All posts filed under: Art

On Qurbanjan Semet’s Photobook “I am from Xinjiang on the Silk Road”

Initially many Uyghurs were excited about the Uyghur photographer Qurbanjan Semet’s book-length photo essay I am from Xinjiang on the Silk Road. At first they were thrilled to see Qurbanjan’s national primetime interview on CCTV News. They were astonished to see it be translated into English (by Wang Chiying) and sold alongside Xi Jinping’s boilerplate biography at Book Expo America. They wanted to know why people as famous and distant as the movie star Jackie Chan and novelist-turned-harmony-spokesperson Wang Meng were singing its praises. But when they actually had a chance to look at it they were often disappointed. The book (which was produced largely for Chinese and English-reading audiences) is presented as the portraits and stories of human life in and from Xinjiang. Yet, although the majority of the over 100 people portrayed in the book are Uyghur, only a small handful of them are uneducated people from the countryside. So while many Uyghurs agree that the message the book carries – that Uyghurs in general are not “Separatists, Extremists, and Terrorists” – is …

Xinjiang Thoughts on Carolyn Drake’s new book Wild Pigeon

Many fantastic reviews have been written about Carolyn Drake’s new book of Xinjiang photography Wild Pigeon. Ian Johnson from the New York Review of Books commented on her innovative use of participatory sketching and collage. Photobook Bristol asked Drake how her participatory approach shaped her editorial process. Sean O’Hagan at The Guardian focused on Drake’s attempts to capture a vanishing culture on film. Colin Pantallat in Photo-eye congratulated Drake on “destroying” her images and in doing so destroying the solipsism that so often accompanies a heroic photographer. Rebecca Horne’s magnificent review at Daylight engages with Drake’s struggle to understand what her images might mean to Uyghurs. And the Time Lightbox review features lengthy image captions in which Drake relates the things Uyghurs told her as they looked at the images and realigned them with pencil and scissor. Numerous photography review journals selected it as one of the best books of 2014. Harper’s Magazine featured it as a portfolio in their January 2015 issue. But how have Xinjiang photographers and critics received the book? When I viewed and talked about the book with groups of Han photographers many of …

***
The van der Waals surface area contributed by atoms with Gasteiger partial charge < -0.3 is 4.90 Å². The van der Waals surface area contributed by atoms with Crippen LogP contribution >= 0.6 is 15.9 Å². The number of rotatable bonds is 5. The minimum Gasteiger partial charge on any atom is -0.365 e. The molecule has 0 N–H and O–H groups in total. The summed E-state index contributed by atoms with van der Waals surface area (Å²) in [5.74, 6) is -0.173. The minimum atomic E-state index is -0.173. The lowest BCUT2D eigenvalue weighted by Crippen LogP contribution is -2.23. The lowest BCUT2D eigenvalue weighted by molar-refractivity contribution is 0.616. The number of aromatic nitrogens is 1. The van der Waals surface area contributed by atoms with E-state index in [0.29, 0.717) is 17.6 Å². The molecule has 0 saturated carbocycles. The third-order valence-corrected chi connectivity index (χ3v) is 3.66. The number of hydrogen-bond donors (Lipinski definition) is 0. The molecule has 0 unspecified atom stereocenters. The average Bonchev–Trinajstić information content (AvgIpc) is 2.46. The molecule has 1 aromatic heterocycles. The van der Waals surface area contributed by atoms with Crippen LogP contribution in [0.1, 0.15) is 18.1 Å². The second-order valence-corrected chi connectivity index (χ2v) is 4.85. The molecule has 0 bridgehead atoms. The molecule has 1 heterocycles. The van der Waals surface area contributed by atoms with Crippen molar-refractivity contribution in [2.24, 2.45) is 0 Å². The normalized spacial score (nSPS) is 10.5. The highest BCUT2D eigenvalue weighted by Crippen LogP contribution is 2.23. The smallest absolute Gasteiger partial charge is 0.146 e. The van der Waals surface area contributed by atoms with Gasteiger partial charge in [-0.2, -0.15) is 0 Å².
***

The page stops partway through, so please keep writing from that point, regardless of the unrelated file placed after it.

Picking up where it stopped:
On the First Uyghur Contemporary Art Show

The first Uyghur contemporary art exhibition opened at the Xinjiang Contemporary Art Museum on May 16. The opening was attended by several hundred people from across the province, including most of the represented artists. Since the majority of the painters were teachers or professors, many leading administrators from local universities were also present. Aside from them and a few Han painters from local art schools that the museum’s leading curator, Zeng Chunkai, had invited for the opening, nearly everyone was Uyghur. Even a famous Uyghur public intellectual, Yalkun Rozi, came and praised the artists – although he clearly didn’t understand contemporary art. Everyone I spoke with was thrilled by the opening. Several viewers were amazed to see Uyghurs given voice in a professional contemporary art space. Just seeing their work on the wall was a major thing. The artists I spoke with felt as though the exhibition — which will last until June 16 — was a turning point in the Uyghur contemporary art scene. To them it presaged greater recognition and further development outside of Xinjiang and into the world. Actually the exhibition …

The Blind Voice of the New Silk Road

Perhatjan performing in the second segment of the Voice of the Silk Road  This week was the screening of the seventh segment of the first round of The Voice of the Silk Road – a show that hundreds of thousands of Uyghurs watch every Friday night at 8 pm local time on Xinjiang TV Channel 9. People like the contest because they can watch their favorite performers joke around with each other; they can see people they know perform or imagine themselves performing in their place. Uyghurs see themselves trying on a performance mode popularized by mainstream English and Chinese-language versions of the show, but instead of English or Chinese pop ballads and American and (largely) Han stories of unrecognized talent, on this show they see the reverse. They largely see Uyghur folk songs, classical muqam and pop music; and they mostly hear Uyghur stories of personal triumph. The Voice of the Silk Road is a celebration of an amateur love for Uyghur music. The contestants sing because they love to sing; they sing because they …